Building on a Hopeful Past in Zaire
I have lived and worked 10 of the last 13 years in Zaire and have spent six months every year since 1993 working out of Bukavu, Zaire, as a conservationist biologist. Your Oct. 30 briefing on Zaire made me want to add a point.
As in all instances of civil war and violence, there are innocent victims caught in the middle. A lot has been said and written about Zaire in recent years - most of it less than flattering. However, one aspect that I hope is not lost from the historical record is the story of how citizens tried to do the right thing in Bukavu. In 1991, Western donors fled Zaire as a wave of riots spread through all the major urban areas of the country but one. Local religious and business leaders, military, government officials, and citizens formed an alliance to ensure that Bukavu would not be looted. The impressive local response to avoid violence was seen by many as a sign of hope in an otherwise desperate country.
In 1994, everything changed. Bukavu was overrun by refugees, aid workers, and military. Perhaps it was inevitable that the heroic response from leaders in a little town that could be swept aside by the larger dynamics of a massive international tragedy be little more than a footnote in history. No one can predict when and how Zaire and the region will leave behind this tragic era of ethnic cleansing, genocide, and violence. We can only hope that the spirit that prevailed in 1991 somehow survives.
New Haven, Conn.
Indonesian response on E. Timor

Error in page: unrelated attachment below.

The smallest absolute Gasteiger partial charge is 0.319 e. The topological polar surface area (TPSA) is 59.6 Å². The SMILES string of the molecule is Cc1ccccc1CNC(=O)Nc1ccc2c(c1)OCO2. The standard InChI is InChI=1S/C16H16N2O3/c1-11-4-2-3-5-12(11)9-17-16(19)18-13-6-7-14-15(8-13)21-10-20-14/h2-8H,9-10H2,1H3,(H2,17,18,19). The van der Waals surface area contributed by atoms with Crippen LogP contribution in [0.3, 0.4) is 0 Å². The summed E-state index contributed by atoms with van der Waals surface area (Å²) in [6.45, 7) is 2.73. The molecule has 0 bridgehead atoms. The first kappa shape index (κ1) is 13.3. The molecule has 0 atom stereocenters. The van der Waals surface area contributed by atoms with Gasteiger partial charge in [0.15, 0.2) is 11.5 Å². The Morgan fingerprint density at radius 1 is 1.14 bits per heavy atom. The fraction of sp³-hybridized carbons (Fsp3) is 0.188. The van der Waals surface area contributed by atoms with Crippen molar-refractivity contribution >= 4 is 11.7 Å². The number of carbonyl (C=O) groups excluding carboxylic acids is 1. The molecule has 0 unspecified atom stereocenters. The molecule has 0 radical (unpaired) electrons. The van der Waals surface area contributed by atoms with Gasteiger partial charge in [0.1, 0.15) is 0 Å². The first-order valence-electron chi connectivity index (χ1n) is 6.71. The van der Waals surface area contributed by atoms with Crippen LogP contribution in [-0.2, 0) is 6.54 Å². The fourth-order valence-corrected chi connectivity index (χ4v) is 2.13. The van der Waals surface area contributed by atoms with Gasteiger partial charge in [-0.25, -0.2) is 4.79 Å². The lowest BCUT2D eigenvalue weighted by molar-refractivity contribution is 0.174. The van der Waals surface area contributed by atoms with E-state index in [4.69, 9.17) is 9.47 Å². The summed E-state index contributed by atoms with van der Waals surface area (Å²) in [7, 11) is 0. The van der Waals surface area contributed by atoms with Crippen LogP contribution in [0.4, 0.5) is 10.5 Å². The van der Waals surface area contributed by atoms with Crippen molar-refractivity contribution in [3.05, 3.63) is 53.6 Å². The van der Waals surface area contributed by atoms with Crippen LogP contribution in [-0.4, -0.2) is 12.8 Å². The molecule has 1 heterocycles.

The Oct. 16 editorial "Spotlight on East Timor," asserts the so-called cultural and religious distinctiveness of the Catholic East Timorese from the rest of Indonesia. In so doing, it overlooks the fact that the East Timorese constitute one among the more than 300 ethnic and linguistic groups in Indonesia. The very survival of the cultural and religious distinctiveness among the Indonesian people is the main feature of its society. And in this diversity, no one group is dominant. Respect for different cultural and religious traditions is at the heart of the national philosophy.
Indonesia has never sought to "bury the East Timor issue." In fact, the Indonesian government has long been engaged in the search for a solution to the question of East Timor. The ongoing tripartite dialogue being held between Indonesia and Portugal under the auspices of the United Nations Secretary-General constitutes only one forum to reach such a settlement.
Indonesia has consistently supported the process of reconciliation among the people of East Timor. The All-Inclusive Intra-East Timorese Dialogue (AIETD) included [Nobel laureate] Mr. Ramos-Horta and other prominent East Timorese. The AIETD should in no way be a substitute for the ministerial talks under the auspices of the Secretary-General, which are the only appropriate forum for reaching a just, comprehensive, and internationally acceptable solution to the question of East Timor. Indonesia remains committed to cooperate with the Secretary-General in that process.
Indonesian representative to the UN
Taxation and churches
Regarding the Oct. 9 page 1 article, " 'Sleeper' Supreme Court Case Tests Right to Tax Nonprofits," while it may seem irreligious to oppose tax relief for religious institutions, in my view such relief presents a violation of separation of church and state guaranteed in the United States Constitution.
Why should clearly profitmaking property and proceeds of "church related" institutions not be taxed to offset the burdens these enterprises set on local citizenry? In many cases, the religious business pursuits operate in direct competition with private enterprises while enjoying favored tax relief.
The world when religious property consisted of just churches, orphanages, and camps has now grown to megamillion-dollar enterprises. The whole exemption matter has transcended the well-meaning intent of the original law.
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